Harriet Bishop Speed, Museum Founder, Musician and Philanthropist
Louisville’s visual arts landscape was pretty barren until the 1920s. Up until that time the River City had neither an art museum nor a professional art school.
But one amazing woman helped to change all of that.
Hattie Bishop Speed was a musician and philanthropist… and her story is the subject of this Et Cetera.
Born Harriet Theresa Bishop in Louisville on February 12, 1858; Hattie was a professionally trained pianist and teacher. While studying abroad in Europe, she made friends with several American painters.
In 1906 she married prominent Louisville businessman and philanthropist James Breckinridge Speed. Hattie and James shared a love of art and the two traveled the world collecting paintings and sculpture.
When James died in 1912 Hattie used vision to honor his memory by founding a museum in his name.
The Speed Art Museum, originally known as the J. B. Speed Memorial Museum, is the oldest and largest art museum in Kentucky. The Speed opened in 1927.
The museum’s debut collection contained many donated pieces that were once shared by the Speeds, and Hattie was the Speed’s first president and director.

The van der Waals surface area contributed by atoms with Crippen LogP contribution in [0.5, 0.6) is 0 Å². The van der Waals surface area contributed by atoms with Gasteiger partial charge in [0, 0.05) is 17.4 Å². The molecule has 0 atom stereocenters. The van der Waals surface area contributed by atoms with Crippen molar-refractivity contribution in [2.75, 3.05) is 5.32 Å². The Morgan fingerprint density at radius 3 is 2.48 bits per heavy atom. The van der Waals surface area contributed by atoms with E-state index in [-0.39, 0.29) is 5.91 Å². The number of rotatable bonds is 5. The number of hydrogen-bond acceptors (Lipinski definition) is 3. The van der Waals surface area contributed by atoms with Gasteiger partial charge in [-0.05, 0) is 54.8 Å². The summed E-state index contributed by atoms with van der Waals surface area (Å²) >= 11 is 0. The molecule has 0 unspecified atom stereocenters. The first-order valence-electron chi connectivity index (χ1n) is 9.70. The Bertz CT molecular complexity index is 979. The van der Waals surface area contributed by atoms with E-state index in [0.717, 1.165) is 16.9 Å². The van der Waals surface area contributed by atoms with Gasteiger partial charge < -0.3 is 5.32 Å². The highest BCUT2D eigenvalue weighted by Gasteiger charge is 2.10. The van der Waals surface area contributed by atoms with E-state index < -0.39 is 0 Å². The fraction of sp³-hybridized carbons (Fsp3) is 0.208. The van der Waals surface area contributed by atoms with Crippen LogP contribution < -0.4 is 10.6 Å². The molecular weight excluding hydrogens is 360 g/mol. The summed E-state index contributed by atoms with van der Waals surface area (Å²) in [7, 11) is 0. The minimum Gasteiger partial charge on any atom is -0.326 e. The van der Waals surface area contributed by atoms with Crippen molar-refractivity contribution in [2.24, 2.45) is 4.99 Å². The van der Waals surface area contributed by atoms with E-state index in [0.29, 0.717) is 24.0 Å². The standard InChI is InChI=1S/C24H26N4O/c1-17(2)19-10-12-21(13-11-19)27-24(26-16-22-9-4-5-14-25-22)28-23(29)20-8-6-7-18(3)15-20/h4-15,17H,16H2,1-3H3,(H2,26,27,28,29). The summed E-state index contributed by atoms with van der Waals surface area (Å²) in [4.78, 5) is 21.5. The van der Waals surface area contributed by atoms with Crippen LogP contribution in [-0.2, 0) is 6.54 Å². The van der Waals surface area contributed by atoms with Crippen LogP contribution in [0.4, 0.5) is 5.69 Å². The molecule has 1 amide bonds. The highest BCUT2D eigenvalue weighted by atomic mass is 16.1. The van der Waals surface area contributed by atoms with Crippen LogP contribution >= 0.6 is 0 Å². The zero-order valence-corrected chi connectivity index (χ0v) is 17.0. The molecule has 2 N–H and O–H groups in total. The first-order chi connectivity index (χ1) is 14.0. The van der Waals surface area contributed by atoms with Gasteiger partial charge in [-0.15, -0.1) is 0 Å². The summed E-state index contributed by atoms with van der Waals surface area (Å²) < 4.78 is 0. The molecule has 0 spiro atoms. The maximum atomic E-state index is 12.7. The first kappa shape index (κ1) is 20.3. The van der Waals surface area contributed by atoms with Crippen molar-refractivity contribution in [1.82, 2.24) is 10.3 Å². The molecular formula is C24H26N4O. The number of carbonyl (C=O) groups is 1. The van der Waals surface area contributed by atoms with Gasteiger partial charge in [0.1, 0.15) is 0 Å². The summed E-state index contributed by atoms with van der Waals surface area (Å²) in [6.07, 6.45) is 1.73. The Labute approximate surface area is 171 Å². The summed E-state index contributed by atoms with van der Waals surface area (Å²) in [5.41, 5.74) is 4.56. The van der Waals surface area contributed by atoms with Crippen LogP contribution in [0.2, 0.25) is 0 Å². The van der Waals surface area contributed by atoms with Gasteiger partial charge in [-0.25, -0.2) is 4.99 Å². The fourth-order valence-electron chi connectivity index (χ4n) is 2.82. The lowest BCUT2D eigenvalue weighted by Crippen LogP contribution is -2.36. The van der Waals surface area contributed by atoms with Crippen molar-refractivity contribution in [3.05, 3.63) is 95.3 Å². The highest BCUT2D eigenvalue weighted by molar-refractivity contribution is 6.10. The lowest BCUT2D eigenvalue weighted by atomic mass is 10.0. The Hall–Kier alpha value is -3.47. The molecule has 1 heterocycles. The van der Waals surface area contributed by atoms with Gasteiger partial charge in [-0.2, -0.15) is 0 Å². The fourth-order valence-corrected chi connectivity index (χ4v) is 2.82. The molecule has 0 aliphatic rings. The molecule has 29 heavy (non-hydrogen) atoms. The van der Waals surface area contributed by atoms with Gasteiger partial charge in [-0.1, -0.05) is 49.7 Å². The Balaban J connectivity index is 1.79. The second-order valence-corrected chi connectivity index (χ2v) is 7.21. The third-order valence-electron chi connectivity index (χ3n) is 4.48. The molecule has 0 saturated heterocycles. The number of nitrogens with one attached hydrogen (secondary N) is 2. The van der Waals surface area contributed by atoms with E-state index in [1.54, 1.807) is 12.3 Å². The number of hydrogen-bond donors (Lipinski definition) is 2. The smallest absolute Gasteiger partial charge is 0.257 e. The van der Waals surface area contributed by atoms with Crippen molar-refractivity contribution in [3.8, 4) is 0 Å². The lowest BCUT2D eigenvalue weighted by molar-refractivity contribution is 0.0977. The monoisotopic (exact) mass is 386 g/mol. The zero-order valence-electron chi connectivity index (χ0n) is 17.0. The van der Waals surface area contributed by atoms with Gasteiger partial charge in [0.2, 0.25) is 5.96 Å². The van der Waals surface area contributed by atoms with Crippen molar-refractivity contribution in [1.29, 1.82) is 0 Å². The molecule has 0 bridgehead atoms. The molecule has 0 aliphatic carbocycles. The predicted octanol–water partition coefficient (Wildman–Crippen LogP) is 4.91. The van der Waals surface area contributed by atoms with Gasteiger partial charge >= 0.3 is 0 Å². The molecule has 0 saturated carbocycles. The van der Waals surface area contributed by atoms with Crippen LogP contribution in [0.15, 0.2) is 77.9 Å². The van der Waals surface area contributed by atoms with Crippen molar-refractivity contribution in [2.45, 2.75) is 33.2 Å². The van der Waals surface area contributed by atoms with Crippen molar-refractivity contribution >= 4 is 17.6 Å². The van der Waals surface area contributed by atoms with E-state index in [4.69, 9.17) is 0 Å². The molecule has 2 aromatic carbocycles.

She served in this capacity until her death in 1942.
However, the Speed Museum isn’t Hattie’s only accomplishment.
She was a charter member of Arts Club Louisville and supported Louisville's American Red Cross Hospital, an institution founded by African-American physicians and operating the only nurse training program in Kentucky open to black women.
Hattie Bishop Speed also helped found the Speed Scientific School at the University of Louisville, in honor of her late husband.
As a musician, Hattie Bishop Speed built and provided a music room in her home for recitals and concerts by the local Bach Club
Another lasting legacy is the Hattie Bishop Speed Endowed Concert Series – which has brought some of the world’s finest classical musicians and rising stars to Louisville.
- Mrs. Speed's initial gift of art has grown to nearly 14,000 works of art at the Speed. Plus, the Speed supports a large program in studio art and art history at the University of Louisville - a university that did not even exist when the museum was founded.
- According to "The Encyclopedia of Louisville," after Mrs. Speed’s death, her niece Jenny Loring Robbins
- There is a Hattie Bishop Speed Room at the Dupont Mansion B&B in Old Louisville.
Mrs. Speed would be glad to know how her museum is fostering art education and appreciation in our children. Learn more in our Season One segment on Art Sparks at the Speed Museum. Learn even more about the Speeds and the Speed Museum in this Season Three Et Cetera.
In 2011, The Speed Museum is preparing for a major expansion and renovation project.
Our thanks to The Speed Museum, University of Louisville Archives and Photographic Archives, the Margaret M. Bridwell Art Library, University of Louisville and Louisville Archives and Records Center, Louisville, for the use of their archival images.
Related "Louisville Life" stories:
- Program 516
- "Louisville Life" presents the unique flavors of tempting chocolates and desserts at Coco's Chocolate Café; profiles founder of the Speed Art Museum; shares the idea behind a Louisville-centric children's book and more. (#516)